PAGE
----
For complex network software i recommend Elixir / Erlang. Rust too has excellent error handling. And it's getting better at async code, too. However, i wouldn't recommend Rust to replace C, only C++.

For people looking for a good alternative to C in a systems programming context, i recommend looking into Zig.

@meena Error handling in Go is a bit explicit. I miss exceptions too, yes. But I like how useful Go feels in relation to C++. Garbage Collected and loads of stuff built in, that make my life a bit easier.

With rust.. if you want a language, that forbids all the fun "shooting in the leg"-stuff, then use Rust. While I see, that some (most) C/C++ developers will never use or appreciate rust, I think at least in Kernel code Rust is a very strong contender. More useful and more safe than C.

@snaums i don't think that Exceptions are always a good way to handle errors.

Joe Duffy has written a lot about handling errors (in Midori)

Also see Common Lisp's error handling and Erlang's

the fact that you can just not handle Errors, and the fact that Error handling is always the same pattern that cannot be sensibly abstracted is just not ergonomic.

Just think about how much code is error handling.
How much of it is handling the same type of error? why?
now go back and (re)read Joe Duffy's article.

misinfo but kinda true 

@meena it's called C Vulnerabilities and Exposures for a reason

misinfo but kinda true 

@f0x did you just tell my own joke back to me? :P

misinfo but kinda true 

@meena oops lol I totally read over the image

@meena Though is it necessarily a structural issue which needs to be fixed when its kinda important to the programming language itself to allow such low level access?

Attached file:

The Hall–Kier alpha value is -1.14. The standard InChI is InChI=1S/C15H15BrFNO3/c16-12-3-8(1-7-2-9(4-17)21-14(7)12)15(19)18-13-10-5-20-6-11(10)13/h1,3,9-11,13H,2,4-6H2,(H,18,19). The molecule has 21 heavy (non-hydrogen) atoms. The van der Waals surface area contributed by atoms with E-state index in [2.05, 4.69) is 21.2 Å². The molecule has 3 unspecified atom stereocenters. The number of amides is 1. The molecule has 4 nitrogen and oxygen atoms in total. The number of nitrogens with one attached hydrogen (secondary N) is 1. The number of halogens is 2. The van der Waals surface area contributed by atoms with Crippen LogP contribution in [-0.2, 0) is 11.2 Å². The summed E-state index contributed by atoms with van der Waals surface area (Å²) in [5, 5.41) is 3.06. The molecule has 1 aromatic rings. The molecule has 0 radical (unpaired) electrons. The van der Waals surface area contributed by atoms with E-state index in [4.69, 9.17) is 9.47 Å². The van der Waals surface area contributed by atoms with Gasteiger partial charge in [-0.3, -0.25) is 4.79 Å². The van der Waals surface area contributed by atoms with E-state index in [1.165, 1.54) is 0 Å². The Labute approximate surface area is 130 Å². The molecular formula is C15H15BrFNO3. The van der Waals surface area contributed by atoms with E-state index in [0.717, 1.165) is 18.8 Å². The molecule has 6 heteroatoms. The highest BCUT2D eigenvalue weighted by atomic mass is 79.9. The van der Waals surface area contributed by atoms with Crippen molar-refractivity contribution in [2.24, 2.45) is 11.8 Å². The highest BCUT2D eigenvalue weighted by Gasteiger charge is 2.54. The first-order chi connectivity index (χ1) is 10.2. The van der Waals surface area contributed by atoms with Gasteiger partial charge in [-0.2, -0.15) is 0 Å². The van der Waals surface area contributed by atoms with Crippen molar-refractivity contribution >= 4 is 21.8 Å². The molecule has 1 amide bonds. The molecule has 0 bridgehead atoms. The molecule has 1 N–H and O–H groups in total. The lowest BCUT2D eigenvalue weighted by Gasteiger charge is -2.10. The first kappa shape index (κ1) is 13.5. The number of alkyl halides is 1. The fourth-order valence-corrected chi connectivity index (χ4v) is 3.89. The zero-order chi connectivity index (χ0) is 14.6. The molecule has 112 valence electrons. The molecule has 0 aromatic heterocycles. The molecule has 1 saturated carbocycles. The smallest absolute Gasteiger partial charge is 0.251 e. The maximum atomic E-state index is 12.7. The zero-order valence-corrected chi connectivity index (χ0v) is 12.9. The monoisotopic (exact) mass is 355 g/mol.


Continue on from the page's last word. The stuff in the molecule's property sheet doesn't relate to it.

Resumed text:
@x44203 then we need to reevaluate if C or any such language is the right tool to programme large scale programmes or widely used libraries.

It's one thing to write a small 500 line long tool that you can completely hold in your head, and that valgrind can fully evaluate. But should we really be writing regex libraries or mail servers in this language?

It's like using a stripped down military bus as schoolbus, or instead of having a lift that goes down, we insert a mattress. Fast and cheap. And hardly anyone dies – most of the time.

@meena Hm, I guess maybe a RegEx parser could be written in a language thats as fast as C/C++ but doesn't have these issues, yeah (though it shouldn't be any slower, especially if its used on a large scale, that would just be such a huge waste of resources)

@x44203 maybe if we built computer architectures optimized for anything other than C m-cacm.acm.org/magazines/2018/ we could have fast libraries or programmes written in any other language?

@meena I agree that these are severe problems, but you can mitigate them, at least in C++. First, don't do manual memory management except in the small part of a program where you really need it (if, in fact, you do). For everything else, use STL containers, smart pointers, etc. Second, establish the convention that any pointer must be checked against nullptr before being used; if you want to pass by reference, use a reference, not a pointer. Null references are forbidden by the language.

@markusl yes, modern C++ is a whole different world. However, the tricky bit is securing the boundaries to C libraries, especially when it comes to String handling.

Rust does a lot correct here that C++ cannot do, due to its backwards compatibility to C